Consider you are not just the student when it comes to your healing, but the teacher too. Are you a kind teacher, or do you have an inner Miss Trunchbull?
I often talk about healing from trauma in terms of learning, because I think that is really what this boils down to. We learn to better understand our own story and how it influenced and influences us. We learn to recognize our triggers. We learn to respond to those triggers in better ways, We learn how to have a healthier relationship with the people we love, and most of all we learn how to have a better relationship with ourselves. We learn self-care and boundaries, and the list goes on. Yeah, basically you are enrolled in ‘Me 101’.
While we are subject to abuse, we sometimes cause pain to others too. We are recruited as Flying Monkeys, and are tricked into doing the abuser’s dirty work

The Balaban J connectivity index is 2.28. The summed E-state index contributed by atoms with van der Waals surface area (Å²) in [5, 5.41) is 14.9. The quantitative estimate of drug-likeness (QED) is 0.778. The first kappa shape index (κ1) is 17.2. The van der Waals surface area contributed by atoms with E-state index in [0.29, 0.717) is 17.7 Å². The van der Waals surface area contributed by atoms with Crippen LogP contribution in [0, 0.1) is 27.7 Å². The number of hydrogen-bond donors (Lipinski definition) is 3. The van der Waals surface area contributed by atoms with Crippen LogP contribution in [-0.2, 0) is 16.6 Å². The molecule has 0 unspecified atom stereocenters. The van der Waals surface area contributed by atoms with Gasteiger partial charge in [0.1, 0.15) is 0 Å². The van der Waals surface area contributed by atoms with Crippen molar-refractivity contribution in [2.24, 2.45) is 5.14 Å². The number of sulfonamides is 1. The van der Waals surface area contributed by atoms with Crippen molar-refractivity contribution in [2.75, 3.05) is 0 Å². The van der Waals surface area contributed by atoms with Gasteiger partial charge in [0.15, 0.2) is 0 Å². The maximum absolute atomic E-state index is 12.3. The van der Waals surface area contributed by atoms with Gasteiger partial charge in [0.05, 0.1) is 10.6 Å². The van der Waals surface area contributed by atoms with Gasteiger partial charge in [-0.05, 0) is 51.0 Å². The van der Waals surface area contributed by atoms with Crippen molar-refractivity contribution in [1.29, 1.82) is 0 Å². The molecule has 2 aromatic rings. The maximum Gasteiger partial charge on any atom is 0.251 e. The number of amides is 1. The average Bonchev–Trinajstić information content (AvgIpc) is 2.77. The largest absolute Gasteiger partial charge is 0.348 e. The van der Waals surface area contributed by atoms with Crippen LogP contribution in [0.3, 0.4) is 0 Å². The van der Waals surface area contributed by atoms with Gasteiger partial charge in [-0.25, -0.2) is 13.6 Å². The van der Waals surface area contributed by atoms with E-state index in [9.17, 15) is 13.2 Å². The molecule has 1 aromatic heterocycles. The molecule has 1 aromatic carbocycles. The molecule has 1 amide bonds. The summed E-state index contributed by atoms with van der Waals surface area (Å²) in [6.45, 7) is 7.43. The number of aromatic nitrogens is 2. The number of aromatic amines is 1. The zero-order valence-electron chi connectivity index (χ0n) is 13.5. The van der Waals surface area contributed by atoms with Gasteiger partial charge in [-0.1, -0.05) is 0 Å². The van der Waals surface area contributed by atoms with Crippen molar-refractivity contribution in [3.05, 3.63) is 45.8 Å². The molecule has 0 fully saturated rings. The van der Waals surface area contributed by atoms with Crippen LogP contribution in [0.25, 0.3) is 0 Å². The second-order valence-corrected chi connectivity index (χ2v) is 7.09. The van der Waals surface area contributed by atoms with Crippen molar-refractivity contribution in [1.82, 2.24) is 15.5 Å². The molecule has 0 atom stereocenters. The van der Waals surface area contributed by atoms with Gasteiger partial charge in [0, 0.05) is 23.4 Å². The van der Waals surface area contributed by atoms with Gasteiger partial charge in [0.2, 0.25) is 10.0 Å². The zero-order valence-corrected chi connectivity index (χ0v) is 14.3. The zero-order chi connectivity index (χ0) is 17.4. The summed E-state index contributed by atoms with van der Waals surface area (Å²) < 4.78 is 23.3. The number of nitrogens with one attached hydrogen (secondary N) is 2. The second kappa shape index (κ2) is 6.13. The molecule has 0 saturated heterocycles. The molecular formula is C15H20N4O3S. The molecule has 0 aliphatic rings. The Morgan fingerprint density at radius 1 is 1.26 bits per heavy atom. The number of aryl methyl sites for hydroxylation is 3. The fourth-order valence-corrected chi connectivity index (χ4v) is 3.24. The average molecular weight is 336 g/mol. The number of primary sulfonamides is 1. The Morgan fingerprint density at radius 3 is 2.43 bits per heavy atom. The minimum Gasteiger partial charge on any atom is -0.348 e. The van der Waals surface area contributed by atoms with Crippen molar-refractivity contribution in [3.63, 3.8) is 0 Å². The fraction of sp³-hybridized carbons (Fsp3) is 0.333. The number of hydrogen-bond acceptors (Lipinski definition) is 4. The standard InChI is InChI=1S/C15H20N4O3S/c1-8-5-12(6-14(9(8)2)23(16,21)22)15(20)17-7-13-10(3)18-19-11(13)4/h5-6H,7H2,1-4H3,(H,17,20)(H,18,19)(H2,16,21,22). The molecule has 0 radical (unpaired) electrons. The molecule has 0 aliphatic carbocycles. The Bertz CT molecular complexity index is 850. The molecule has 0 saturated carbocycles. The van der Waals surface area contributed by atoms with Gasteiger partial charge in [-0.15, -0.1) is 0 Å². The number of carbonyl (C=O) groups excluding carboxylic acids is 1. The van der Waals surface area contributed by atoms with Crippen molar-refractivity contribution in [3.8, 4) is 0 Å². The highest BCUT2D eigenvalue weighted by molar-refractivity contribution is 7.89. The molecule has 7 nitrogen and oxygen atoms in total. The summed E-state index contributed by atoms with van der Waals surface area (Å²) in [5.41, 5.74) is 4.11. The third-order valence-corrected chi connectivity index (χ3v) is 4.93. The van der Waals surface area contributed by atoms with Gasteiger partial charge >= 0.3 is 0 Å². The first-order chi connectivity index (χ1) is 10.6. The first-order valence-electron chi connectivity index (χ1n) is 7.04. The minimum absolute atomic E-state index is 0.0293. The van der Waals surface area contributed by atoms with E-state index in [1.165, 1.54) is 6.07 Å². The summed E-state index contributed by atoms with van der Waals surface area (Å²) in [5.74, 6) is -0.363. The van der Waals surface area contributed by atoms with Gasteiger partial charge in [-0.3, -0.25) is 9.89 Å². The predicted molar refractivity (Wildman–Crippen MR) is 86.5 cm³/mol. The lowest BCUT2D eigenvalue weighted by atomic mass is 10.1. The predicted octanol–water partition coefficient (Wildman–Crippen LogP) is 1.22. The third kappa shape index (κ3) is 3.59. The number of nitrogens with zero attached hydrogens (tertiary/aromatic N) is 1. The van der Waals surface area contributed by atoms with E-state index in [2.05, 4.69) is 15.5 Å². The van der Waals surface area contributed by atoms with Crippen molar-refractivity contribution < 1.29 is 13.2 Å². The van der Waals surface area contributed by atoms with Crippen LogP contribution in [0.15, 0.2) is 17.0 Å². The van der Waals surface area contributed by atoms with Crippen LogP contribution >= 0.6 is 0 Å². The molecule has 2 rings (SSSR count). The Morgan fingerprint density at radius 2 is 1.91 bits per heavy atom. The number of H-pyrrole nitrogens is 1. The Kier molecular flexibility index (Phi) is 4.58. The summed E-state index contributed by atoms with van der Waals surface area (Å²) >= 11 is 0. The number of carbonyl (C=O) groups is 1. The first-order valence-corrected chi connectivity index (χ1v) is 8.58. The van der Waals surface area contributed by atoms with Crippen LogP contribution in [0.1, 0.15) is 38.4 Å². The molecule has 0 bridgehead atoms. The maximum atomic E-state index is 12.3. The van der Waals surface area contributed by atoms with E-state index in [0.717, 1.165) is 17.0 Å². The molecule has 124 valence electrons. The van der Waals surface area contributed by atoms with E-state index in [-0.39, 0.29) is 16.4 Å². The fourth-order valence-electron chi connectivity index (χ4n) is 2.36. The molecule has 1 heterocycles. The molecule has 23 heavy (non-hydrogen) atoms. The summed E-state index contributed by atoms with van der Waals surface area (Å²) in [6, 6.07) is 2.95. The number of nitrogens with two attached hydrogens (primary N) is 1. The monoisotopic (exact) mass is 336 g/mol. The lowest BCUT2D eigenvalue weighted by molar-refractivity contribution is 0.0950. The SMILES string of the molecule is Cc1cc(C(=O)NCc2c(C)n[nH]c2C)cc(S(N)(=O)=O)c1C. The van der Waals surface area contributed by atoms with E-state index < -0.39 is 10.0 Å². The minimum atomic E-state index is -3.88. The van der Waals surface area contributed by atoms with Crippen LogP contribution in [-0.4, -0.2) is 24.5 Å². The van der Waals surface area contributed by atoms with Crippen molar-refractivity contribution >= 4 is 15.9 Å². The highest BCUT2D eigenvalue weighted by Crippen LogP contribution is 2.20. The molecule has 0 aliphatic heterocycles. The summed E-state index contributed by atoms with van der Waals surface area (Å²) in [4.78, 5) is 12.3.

Every week Mags will share some of her ideas, tools and skills about abuse and recovery in small, pint-sized chunks of healing.
This week, that memory came back to me. Not because the hashtag triggered me necessarily, but because I was very hesitant to add my #metoo.
In the aftermath of abuse, it can be only too easy to give into negative thoughts. Embracing positivity may be challenging… it is a great asset in your life
When abusers say, ‘You reap what you sow’ it means ‘you are the real cause of the abuse’. But is there truth to this old adage that abusers fail to see?
Acceptance, compassion, and forgiveness. They are some of the most complex aspects of the healing journey. Some survivors even struggle against them and refuse to embrace these feelings. However, in order to thrive in your new life, it is important to explore them all.
Our self-talk can be absolutely brutal. But why is that? We are most definitely capable of compassion, why do we struggle so much with self-compassion?
The problem with being told to leave my comfort zone for me as a survivor of abuse is that for the longest time I had no comfort zone.